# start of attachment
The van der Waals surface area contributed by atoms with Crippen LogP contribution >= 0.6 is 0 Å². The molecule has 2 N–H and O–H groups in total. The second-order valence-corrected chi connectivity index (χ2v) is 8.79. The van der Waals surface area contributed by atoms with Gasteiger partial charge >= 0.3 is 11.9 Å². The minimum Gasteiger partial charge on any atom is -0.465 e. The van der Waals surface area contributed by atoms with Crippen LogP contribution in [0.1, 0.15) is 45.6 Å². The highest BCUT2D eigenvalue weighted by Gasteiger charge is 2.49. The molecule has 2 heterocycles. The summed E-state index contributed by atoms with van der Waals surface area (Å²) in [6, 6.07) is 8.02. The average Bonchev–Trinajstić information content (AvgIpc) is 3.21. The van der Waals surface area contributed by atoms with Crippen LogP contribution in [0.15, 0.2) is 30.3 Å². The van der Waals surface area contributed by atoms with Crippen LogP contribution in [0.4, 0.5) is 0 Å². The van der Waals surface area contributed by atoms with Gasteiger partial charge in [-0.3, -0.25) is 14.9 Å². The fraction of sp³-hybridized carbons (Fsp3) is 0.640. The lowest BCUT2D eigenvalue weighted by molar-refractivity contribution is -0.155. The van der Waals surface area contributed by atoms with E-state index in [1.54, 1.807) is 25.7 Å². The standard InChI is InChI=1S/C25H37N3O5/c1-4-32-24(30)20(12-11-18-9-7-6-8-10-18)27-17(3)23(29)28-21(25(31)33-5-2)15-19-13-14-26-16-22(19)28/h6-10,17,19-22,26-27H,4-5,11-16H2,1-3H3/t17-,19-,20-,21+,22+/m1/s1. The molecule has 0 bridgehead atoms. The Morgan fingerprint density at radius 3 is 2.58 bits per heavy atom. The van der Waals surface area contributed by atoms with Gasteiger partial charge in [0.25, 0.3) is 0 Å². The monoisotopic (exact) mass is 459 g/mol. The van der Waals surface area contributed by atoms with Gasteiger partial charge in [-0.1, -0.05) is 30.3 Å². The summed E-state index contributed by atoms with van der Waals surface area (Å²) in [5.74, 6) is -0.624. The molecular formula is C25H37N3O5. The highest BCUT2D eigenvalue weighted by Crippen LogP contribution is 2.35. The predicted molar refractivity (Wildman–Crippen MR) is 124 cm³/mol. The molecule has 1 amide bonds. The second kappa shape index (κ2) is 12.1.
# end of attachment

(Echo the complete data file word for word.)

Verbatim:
The van der Waals surface area contributed by atoms with Crippen LogP contribution >= 0.6 is 0 Å². The molecule has 2 N–H and O–H groups in total. The second-order valence-corrected chi connectivity index (χ2v) is 8.79. The van der Waals surface area contributed by atoms with Gasteiger partial charge >= 0.3 is 11.9 Å². The minimum Gasteiger partial charge on any atom is -0.465 e. The van der Waals surface area contributed by atoms with Crippen LogP contribution in [0.1, 0.15) is 45.6 Å². The highest BCUT2D eigenvalue weighted by Gasteiger charge is 2.49. The molecule has 2 heterocycles. The summed E-state index contributed by atoms with van der Waals surface area (Å²) in [6, 6.07) is 8.02. The average Bonchev–Trinajstić information content (AvgIpc) is 3.21. The van der Waals surface area contributed by atoms with Crippen LogP contribution in [0.15, 0.2) is 30.3 Å². The van der Waals surface area contributed by atoms with Crippen LogP contribution in [0.4, 0.5) is 0 Å². The van der Waals surface area contributed by atoms with Gasteiger partial charge in [-0.3, -0.25) is 14.9 Å². The fraction of sp³-hybridized carbons (Fsp3) is 0.640. The lowest BCUT2D eigenvalue weighted by molar-refractivity contribution is -0.155. The van der Waals surface area contributed by atoms with E-state index in [1.54, 1.807) is 25.7 Å². The standard InChI is InChI=1S/C25H37N3O5/c1-4-32-24(30)20(12-11-18-9-7-6-8-10-18)27-17(3)23(29)28-21(25(31)33-5-2)15-19-13-14-26-16-22(19)28/h6-10,17,19-22,26-27H,4-5,11-16H2,1-3H3/t17-,19-,20-,21+,22+/m1/s1. The molecule has 0 bridgehead atoms. The Morgan fingerprint density at radius 3 is 2.58 bits per heavy atom. The van der Waals surface area contributed by atoms with Gasteiger partial charge in [0.25, 0.3) is 0 Å². The monoisotopic (exact) mass is 459 g/mol. The van der Waals surface area contributed by atoms with Gasteiger partial charge in [-0.1, -0.05) is 30.3 Å². The summed E-state index contributed by atoms with van der Waals surface area (Å²) in [5.74, 6) is -0.624. The molecular formula is C25H37N3O5. The highest BCUT2D eigenvalue weighted by Crippen LogP contribution is 2.35. The predicted molar refractivity (Wildman–Crippen MR) is 124 cm³/mol. The molecule has 1 amide bonds. The second kappa shape index (κ2) is 12.1.